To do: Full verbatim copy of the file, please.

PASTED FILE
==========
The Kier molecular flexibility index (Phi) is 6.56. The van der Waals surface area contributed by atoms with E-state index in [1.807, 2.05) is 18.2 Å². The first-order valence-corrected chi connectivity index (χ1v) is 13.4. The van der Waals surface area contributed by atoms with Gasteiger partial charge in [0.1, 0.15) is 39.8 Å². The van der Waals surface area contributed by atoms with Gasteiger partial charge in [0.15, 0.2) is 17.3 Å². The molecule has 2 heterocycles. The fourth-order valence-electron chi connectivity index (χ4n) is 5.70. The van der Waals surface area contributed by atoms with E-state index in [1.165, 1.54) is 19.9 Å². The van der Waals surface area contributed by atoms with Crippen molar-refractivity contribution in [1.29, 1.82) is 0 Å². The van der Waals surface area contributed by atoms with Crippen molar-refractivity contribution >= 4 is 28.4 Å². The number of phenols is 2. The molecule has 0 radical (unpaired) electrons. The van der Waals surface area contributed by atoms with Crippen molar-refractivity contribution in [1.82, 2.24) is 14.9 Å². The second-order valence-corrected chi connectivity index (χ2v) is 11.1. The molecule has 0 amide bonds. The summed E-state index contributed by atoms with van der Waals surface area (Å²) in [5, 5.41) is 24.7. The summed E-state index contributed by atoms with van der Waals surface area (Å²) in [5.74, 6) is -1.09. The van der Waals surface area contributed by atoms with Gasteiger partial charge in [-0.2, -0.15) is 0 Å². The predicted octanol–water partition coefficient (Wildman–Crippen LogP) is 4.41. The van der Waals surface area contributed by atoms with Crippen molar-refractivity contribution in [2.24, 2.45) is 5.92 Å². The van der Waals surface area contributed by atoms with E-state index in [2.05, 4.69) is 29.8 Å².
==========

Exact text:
The Kier molecular flexibility index (Phi) is 6.56. The van der Waals surface area contributed by atoms with E-state index in [1.807, 2.05) is 18.2 Å². The first-order valence-corrected chi connectivity index (χ1v) is 13.4. The van der Waals surface area contributed by atoms with Gasteiger partial charge in [0.1, 0.15) is 39.8 Å². The van der Waals surface area contributed by atoms with Gasteiger partial charge in [0.15, 0.2) is 17.3 Å². The molecule has 2 heterocycles. The fourth-order valence-electron chi connectivity index (χ4n) is 5.70. The van der Waals surface area contributed by atoms with E-state index in [1.165, 1.54) is 19.9 Å². The van der Waals surface area contributed by atoms with Crippen molar-refractivity contribution in [1.29, 1.82) is 0 Å². The van der Waals surface area contributed by atoms with Crippen molar-refractivity contribution >= 4 is 28.4 Å². The number of phenols is 2. The molecule has 0 radical (unpaired) electrons. The van der Waals surface area contributed by atoms with Crippen molar-refractivity contribution in [1.82, 2.24) is 14.9 Å². The second-order valence-corrected chi connectivity index (χ2v) is 11.1. The molecule has 0 amide bonds. The summed E-state index contributed by atoms with van der Waals surface area (Å²) in [5, 5.41) is 24.7. The summed E-state index contributed by atoms with van der Waals surface area (Å²) in [5.74, 6) is -1.09. The van der Waals surface area contributed by atoms with Gasteiger partial charge in [-0.2, -0.15) is 0 Å². The predicted octanol–water partition coefficient (Wildman–Crippen LogP) is 4.41. The van der Waals surface area contributed by atoms with Crippen molar-refractivity contribution in [2.24, 2.45) is 5.92 Å². The van der Waals surface area contributed by atoms with E-state index in [2.05, 4.69) is 29.8 Å².